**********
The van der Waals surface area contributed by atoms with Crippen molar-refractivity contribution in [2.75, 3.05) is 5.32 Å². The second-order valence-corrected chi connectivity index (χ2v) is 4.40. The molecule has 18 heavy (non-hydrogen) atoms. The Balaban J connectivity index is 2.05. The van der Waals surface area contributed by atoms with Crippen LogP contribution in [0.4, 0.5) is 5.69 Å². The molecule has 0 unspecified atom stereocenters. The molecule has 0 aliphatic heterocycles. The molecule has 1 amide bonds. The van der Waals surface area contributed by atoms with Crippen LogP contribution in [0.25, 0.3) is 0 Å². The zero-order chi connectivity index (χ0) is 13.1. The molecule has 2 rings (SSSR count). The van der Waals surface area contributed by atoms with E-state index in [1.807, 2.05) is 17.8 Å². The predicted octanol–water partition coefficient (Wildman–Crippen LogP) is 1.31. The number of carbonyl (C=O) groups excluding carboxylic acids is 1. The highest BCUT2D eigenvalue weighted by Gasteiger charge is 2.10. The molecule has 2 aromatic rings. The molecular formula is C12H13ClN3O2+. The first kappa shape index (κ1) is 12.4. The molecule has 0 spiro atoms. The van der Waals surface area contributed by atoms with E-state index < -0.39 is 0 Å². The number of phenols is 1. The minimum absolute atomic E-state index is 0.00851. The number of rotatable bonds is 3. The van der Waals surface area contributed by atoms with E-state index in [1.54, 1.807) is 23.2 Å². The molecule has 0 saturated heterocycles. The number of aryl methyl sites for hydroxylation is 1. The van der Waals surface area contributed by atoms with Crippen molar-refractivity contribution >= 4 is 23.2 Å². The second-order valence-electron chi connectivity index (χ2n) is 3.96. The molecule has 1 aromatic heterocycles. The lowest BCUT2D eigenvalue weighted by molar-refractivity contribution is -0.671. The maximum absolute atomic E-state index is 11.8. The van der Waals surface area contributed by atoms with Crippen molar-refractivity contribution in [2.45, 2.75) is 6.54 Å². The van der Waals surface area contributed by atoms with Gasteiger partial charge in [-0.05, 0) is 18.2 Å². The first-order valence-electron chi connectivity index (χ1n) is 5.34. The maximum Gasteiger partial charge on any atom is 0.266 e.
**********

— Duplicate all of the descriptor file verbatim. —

The van der Waals surface area contributed by atoms with Crippen molar-refractivity contribution in [2.75, 3.05) is 5.32 Å². The second-order valence-corrected chi connectivity index (χ2v) is 4.40. The molecule has 18 heavy (non-hydrogen) atoms. The Balaban J connectivity index is 2.05. The van der Waals surface area contributed by atoms with Crippen LogP contribution in [0.4, 0.5) is 5.69 Å². The molecule has 0 unspecified atom stereocenters. The molecule has 0 aliphatic heterocycles. The molecule has 1 amide bonds. The van der Waals surface area contributed by atoms with Crippen LogP contribution in [0.25, 0.3) is 0 Å². The zero-order chi connectivity index (χ0) is 13.1. The molecule has 2 rings (SSSR count). The van der Waals surface area contributed by atoms with E-state index in [1.807, 2.05) is 17.8 Å². The predicted octanol–water partition coefficient (Wildman–Crippen LogP) is 1.31. The number of carbonyl (C=O) groups excluding carboxylic acids is 1. The highest BCUT2D eigenvalue weighted by Gasteiger charge is 2.10. The molecule has 2 aromatic rings. The molecular formula is C12H13ClN3O2+. The first kappa shape index (κ1) is 12.4. The molecule has 0 spiro atoms. The van der Waals surface area contributed by atoms with E-state index < -0.39 is 0 Å². The number of phenols is 1. The minimum absolute atomic E-state index is 0.00851. The number of rotatable bonds is 3. The van der Waals surface area contributed by atoms with E-state index in [1.54, 1.807) is 23.2 Å². The molecule has 0 saturated heterocycles. The number of aryl methyl sites for hydroxylation is 1. The van der Waals surface area contributed by atoms with Crippen molar-refractivity contribution >= 4 is 23.2 Å². The second-order valence-electron chi connectivity index (χ2n) is 3.96. The molecule has 1 aromatic heterocycles. The lowest BCUT2D eigenvalue weighted by molar-refractivity contribution is -0.671. The maximum absolute atomic E-state index is 11.8. The van der Waals surface area contributed by atoms with Crippen molar-refractivity contribution in [2.45, 2.75) is 6.54 Å². The van der Waals surface area contributed by atoms with Gasteiger partial charge in [-0.05, 0) is 18.2 Å². The first-order valence-electron chi connectivity index (χ1n) is 5.34. The maximum Gasteiger partial charge on any atom is 0.266 e.